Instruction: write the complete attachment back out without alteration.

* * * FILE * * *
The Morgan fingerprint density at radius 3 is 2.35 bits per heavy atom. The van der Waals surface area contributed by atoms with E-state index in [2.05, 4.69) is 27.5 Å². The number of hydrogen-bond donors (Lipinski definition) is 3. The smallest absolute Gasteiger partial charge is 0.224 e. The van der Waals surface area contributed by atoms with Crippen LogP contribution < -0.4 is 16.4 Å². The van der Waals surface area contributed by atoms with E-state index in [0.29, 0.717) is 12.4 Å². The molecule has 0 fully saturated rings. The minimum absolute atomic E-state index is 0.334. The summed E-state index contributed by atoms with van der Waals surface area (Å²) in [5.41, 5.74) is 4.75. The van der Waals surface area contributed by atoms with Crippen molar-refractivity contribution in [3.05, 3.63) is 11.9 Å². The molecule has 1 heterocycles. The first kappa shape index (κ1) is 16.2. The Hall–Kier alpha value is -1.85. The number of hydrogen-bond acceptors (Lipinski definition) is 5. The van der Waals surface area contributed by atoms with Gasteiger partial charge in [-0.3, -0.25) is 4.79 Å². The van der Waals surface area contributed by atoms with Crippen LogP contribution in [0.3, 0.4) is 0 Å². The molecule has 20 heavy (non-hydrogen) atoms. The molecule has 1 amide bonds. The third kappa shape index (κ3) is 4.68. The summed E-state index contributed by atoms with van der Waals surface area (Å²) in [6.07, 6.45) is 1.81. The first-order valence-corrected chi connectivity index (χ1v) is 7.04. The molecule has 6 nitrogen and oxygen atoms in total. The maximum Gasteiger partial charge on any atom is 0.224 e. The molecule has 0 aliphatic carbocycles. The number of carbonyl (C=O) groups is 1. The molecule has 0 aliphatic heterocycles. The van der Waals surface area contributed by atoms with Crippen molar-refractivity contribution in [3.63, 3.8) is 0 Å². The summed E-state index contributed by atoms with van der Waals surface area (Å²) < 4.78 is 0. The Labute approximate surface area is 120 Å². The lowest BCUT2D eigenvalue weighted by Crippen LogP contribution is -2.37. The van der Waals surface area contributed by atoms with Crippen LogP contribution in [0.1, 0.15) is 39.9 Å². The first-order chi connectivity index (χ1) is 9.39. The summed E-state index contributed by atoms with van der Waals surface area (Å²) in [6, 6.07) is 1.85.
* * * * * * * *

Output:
The Morgan fingerprint density at radius 3 is 2.35 bits per heavy atom. The van der Waals surface area contributed by atoms with E-state index in [2.05, 4.69) is 27.5 Å². The number of hydrogen-bond donors (Lipinski definition) is 3. The smallest absolute Gasteiger partial charge is 0.224 e. The van der Waals surface area contributed by atoms with Crippen LogP contribution < -0.4 is 16.4 Å². The van der Waals surface area contributed by atoms with E-state index in [0.29, 0.717) is 12.4 Å². The molecule has 0 fully saturated rings. The minimum absolute atomic E-state index is 0.334. The summed E-state index contributed by atoms with van der Waals surface area (Å²) in [5.41, 5.74) is 4.75. The van der Waals surface area contributed by atoms with Crippen molar-refractivity contribution in [3.05, 3.63) is 11.9 Å². The molecule has 1 heterocycles. The first kappa shape index (κ1) is 16.2. The Hall–Kier alpha value is -1.85. The number of hydrogen-bond acceptors (Lipinski definition) is 5. The van der Waals surface area contributed by atoms with Gasteiger partial charge in [-0.3, -0.25) is 4.79 Å². The van der Waals surface area contributed by atoms with Crippen LogP contribution in [0.3, 0.4) is 0 Å². The molecule has 20 heavy (non-hydrogen) atoms. The molecule has 1 amide bonds. The third kappa shape index (κ3) is 4.68. The summed E-state index contributed by atoms with van der Waals surface area (Å²) in [6.07, 6.45) is 1.81. The first-order valence-corrected chi connectivity index (χ1v) is 7.04. The molecule has 6 nitrogen and oxygen atoms in total. The maximum Gasteiger partial charge on any atom is 0.224 e. The molecule has 0 aliphatic carbocycles. The number of carbonyl (C=O) groups is 1. The molecule has 0 aliphatic heterocycles. The van der Waals surface area contributed by atoms with Crippen molar-refractivity contribution in [3.63, 3.8) is 0 Å². The summed E-state index contributed by atoms with van der Waals surface area (Å²) < 4.78 is 0. The Labute approximate surface area is 120 Å². The lowest BCUT2D eigenvalue weighted by Crippen LogP contribution is -2.37. The van der Waals surface area contributed by atoms with Crippen LogP contribution in [0.1, 0.15) is 39.9 Å². The first-order chi connectivity index (χ1) is 9.39. The summed E-state index contributed by atoms with van der Waals surface area (Å²) in [6, 6.07) is 1.85.